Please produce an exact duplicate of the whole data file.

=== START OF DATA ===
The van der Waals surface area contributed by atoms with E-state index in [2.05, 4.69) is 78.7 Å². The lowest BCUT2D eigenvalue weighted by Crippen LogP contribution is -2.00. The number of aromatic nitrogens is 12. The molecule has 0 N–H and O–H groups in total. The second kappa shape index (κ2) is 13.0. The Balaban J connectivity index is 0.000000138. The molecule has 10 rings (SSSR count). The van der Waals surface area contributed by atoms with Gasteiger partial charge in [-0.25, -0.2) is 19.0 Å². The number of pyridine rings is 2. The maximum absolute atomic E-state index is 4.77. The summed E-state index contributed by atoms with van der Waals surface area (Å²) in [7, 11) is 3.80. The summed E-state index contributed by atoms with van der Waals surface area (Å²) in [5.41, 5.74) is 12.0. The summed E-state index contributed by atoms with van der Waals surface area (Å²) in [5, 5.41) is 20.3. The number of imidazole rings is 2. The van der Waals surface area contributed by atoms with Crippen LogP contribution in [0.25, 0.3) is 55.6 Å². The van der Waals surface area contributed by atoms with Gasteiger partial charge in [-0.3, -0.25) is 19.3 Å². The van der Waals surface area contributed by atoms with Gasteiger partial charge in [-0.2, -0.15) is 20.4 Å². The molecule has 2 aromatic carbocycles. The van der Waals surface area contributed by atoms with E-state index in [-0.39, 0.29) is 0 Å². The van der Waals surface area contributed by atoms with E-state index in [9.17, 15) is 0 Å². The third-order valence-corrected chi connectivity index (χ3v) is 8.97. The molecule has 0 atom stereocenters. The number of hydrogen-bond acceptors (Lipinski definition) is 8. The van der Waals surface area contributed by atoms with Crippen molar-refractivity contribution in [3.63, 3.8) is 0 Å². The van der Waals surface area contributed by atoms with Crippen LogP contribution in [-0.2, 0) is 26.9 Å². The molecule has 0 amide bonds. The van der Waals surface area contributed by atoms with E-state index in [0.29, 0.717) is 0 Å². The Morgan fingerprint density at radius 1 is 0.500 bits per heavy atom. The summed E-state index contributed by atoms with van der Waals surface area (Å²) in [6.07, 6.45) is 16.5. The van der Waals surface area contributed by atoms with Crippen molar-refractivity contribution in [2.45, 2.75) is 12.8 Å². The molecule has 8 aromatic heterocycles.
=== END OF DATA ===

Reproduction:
The van der Waals surface area contributed by atoms with E-state index in [2.05, 4.69) is 78.7 Å². The lowest BCUT2D eigenvalue weighted by Crippen LogP contribution is -2.00. The number of aromatic nitrogens is 12. The molecule has 0 N–H and O–H groups in total. The second kappa shape index (κ2) is 13.0. The Balaban J connectivity index is 0.000000138. The molecule has 10 rings (SSSR count). The van der Waals surface area contributed by atoms with Gasteiger partial charge in [-0.25, -0.2) is 19.0 Å². The number of pyridine rings is 2. The maximum absolute atomic E-state index is 4.77. The summed E-state index contributed by atoms with van der Waals surface area (Å²) in [7, 11) is 3.80. The summed E-state index contributed by atoms with van der Waals surface area (Å²) in [5.41, 5.74) is 12.0. The summed E-state index contributed by atoms with van der Waals surface area (Å²) in [5, 5.41) is 20.3. The number of imidazole rings is 2. The van der Waals surface area contributed by atoms with Crippen LogP contribution in [0.25, 0.3) is 55.6 Å². The van der Waals surface area contributed by atoms with Gasteiger partial charge in [-0.3, -0.25) is 19.3 Å². The van der Waals surface area contributed by atoms with Gasteiger partial charge in [-0.2, -0.15) is 20.4 Å². The molecule has 2 aromatic carbocycles. The van der Waals surface area contributed by atoms with E-state index in [-0.39, 0.29) is 0 Å². The van der Waals surface area contributed by atoms with E-state index in [9.17, 15) is 0 Å². The third-order valence-corrected chi connectivity index (χ3v) is 8.97. The molecule has 0 atom stereocenters. The number of hydrogen-bond acceptors (Lipinski definition) is 8. The van der Waals surface area contributed by atoms with Crippen molar-refractivity contribution in [3.63, 3.8) is 0 Å². The van der Waals surface area contributed by atoms with Crippen LogP contribution in [-0.2, 0) is 26.9 Å². The molecule has 0 amide bonds. The van der Waals surface area contributed by atoms with E-state index in [0.29, 0.717) is 0 Å². The Morgan fingerprint density at radius 1 is 0.500 bits per heavy atom. The summed E-state index contributed by atoms with van der Waals surface area (Å²) in [6.07, 6.45) is 16.5. The van der Waals surface area contributed by atoms with Crippen molar-refractivity contribution in [2.45, 2.75) is 12.8 Å². The molecule has 8 aromatic heterocycles.